Research Papers: Imaging

Application of a maximum likelihood algorithm to ultrasound modulated optical tomography

[+] Author Affiliations
Nam T. Huynh, Diwei He, Barrie R. Hayes-Gill, John A. Crowe, John G. Walker, Melissa L. Mather, Felicity R. A. J. Rose, Stephen P. Morgan

University of Nottingham, Electrical Systems and Optics Research Division, Faculty of Engineering Nottingham, NG7 2RD, United Kingdom

Nicholas G. Parker

University of Leeds, School of Food Science and Nutrition LS2 9JT, Leeds, United Kingdom

Newcastle University, School of Mathematics and Statistics, NE1 7RU, Newcastle upon Tyne, United Kingdom

Malcolm J. W. Povey

University of Leeds, School of Food Science and Nutrition LS2 9JT, Leeds, United Kingdom

J. Biomed. Opt. 17(2), 026014 (Mar 06, 2012). doi:10.1117/1.JBO.17.2.026014
History: Received July 25, 2011; Revised December 22, 2011; Accepted December 27, 2011
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Abstract.  In pulsed ultrasound modulated optical tomography (USMOT), an ultrasound (US) pulse performs as a scanning probe within the sample as it propagates, modulating the scattered light spatially distributed along its propagation axis. Detecting and processing the modulated signal can provide a 1-dimensional image along the US axis. A simple model is developed wherein the detected signal is modelled as a convolution of the US pulse and the properties (ultrasonic/optical) of the medium along the US axis. Based upon this model, a maximum likelihood (ML) method for image reconstruction is established. For the first time to our knowledge, the ML technique for an USMOT signal is investigated both theoretically and experimentally. The ML method inverts the data to retrieve the spatially varying properties of the sample along the US axis, and a signal proportional to the optical properties can be acquired. Simulated results show that the ML method can serve as a useful reconstruction tool for a pulsed USMOT signal even when the signal-to-noise ratio (SNR) is close to unity. Experimental data using 5 cm thick tissue phantoms (scattering coefficient μs=6.5cm1, anisotropy factor g=0.93) demonstrate that the axial resolution is 160 μm and the lateral resolution is 600 μm using a 10 MHz transducer.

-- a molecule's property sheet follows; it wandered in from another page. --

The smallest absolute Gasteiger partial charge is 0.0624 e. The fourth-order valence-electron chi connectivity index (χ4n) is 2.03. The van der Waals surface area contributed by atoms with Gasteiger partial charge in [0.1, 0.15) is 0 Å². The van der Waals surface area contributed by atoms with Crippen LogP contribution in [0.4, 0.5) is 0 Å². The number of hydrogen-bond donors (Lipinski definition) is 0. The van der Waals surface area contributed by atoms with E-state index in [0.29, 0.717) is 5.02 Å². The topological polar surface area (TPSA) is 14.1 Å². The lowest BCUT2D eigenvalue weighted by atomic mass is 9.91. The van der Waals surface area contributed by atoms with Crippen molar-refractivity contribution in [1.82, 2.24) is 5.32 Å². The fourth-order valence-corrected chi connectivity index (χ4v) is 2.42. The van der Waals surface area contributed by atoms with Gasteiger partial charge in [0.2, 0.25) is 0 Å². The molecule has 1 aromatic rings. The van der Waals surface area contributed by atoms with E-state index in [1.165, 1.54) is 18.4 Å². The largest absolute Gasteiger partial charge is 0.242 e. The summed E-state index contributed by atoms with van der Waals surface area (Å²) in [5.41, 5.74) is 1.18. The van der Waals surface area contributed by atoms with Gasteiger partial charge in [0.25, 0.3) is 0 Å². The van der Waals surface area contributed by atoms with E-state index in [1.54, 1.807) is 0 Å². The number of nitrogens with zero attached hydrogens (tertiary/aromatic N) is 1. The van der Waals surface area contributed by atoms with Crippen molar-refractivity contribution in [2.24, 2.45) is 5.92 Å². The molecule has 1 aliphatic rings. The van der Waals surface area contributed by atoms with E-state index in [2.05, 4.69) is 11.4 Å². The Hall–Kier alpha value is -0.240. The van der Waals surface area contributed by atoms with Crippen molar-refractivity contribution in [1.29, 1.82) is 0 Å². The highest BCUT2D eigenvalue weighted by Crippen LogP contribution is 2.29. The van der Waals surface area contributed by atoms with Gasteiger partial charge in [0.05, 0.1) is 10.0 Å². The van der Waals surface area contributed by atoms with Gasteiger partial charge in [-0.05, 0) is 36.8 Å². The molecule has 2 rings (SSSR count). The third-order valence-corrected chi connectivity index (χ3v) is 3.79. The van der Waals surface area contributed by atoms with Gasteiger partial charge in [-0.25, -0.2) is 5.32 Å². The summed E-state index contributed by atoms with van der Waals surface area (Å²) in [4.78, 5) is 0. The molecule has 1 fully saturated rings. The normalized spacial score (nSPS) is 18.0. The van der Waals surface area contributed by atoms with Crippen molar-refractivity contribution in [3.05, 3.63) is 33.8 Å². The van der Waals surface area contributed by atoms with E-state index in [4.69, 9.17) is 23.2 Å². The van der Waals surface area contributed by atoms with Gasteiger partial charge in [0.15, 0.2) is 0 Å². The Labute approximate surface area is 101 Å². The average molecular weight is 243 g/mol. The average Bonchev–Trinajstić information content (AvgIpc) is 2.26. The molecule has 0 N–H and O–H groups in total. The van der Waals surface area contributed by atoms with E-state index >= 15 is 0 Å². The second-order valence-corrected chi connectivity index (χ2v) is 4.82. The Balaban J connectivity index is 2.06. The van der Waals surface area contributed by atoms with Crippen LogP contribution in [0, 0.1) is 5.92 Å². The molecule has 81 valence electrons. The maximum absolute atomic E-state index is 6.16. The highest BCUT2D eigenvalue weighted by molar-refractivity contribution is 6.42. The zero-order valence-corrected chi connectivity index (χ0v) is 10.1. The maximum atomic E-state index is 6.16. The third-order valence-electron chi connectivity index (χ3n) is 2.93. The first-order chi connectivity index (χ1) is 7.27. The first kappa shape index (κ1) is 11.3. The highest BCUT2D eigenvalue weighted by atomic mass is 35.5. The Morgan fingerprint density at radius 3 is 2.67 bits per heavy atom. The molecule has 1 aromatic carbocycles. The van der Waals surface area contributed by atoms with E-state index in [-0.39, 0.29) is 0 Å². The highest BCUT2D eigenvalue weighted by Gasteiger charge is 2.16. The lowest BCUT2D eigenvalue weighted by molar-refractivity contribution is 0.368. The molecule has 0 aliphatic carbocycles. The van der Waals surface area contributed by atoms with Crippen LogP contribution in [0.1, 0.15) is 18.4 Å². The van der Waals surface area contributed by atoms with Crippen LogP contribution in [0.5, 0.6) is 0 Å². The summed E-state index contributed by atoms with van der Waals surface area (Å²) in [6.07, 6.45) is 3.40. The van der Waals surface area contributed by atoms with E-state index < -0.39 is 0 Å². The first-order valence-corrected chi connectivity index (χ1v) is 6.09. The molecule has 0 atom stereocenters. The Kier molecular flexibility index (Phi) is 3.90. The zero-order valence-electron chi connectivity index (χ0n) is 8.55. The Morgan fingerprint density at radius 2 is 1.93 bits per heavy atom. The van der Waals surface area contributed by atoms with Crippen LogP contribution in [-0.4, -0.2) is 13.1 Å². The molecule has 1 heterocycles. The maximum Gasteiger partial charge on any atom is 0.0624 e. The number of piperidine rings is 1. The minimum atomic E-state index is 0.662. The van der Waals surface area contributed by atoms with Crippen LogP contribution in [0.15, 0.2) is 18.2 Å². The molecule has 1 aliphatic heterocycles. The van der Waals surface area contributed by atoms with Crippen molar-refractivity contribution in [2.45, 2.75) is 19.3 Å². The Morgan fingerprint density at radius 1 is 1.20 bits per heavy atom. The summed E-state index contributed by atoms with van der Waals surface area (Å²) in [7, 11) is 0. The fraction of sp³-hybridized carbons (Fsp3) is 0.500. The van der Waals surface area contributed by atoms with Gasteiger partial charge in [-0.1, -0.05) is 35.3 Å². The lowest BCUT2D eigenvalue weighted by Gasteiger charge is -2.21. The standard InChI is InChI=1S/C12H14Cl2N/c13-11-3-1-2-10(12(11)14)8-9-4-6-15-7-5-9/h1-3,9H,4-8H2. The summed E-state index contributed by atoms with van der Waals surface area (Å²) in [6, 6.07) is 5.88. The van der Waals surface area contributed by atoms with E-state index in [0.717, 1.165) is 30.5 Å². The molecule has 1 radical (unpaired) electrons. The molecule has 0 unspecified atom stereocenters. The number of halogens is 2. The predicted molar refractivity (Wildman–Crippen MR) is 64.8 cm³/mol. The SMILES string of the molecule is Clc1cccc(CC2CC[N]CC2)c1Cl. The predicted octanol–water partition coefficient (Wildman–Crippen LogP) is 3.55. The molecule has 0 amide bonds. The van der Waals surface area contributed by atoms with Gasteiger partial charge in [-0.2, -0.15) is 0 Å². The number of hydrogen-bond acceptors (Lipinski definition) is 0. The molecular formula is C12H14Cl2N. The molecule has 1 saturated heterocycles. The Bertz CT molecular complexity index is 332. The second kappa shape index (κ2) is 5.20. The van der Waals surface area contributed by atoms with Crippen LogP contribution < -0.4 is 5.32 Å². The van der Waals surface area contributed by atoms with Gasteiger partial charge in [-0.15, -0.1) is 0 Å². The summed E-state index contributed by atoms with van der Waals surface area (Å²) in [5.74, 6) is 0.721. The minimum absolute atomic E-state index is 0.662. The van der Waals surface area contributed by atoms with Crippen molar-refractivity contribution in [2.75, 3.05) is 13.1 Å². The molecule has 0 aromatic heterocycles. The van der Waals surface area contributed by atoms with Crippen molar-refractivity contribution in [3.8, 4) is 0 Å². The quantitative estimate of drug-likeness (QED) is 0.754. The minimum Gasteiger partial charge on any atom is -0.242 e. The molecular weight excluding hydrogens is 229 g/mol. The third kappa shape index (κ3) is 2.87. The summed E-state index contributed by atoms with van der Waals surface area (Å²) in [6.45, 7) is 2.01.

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© 2012 Society of Photo-Optical Instrumentation Engineers

Citation

Nam T. Huynh ; Diwei He ; Barrie R. Hayes-Gill ; John A. Crowe ; John G. Walker, et al.
"Application of a maximum likelihood algorithm to ultrasound modulated optical tomography", J. Biomed. Opt. 17(2), 026014 (Mar 06, 2012). ; http://dx.doi.org/10.1117/1.JBO.17.2.026014


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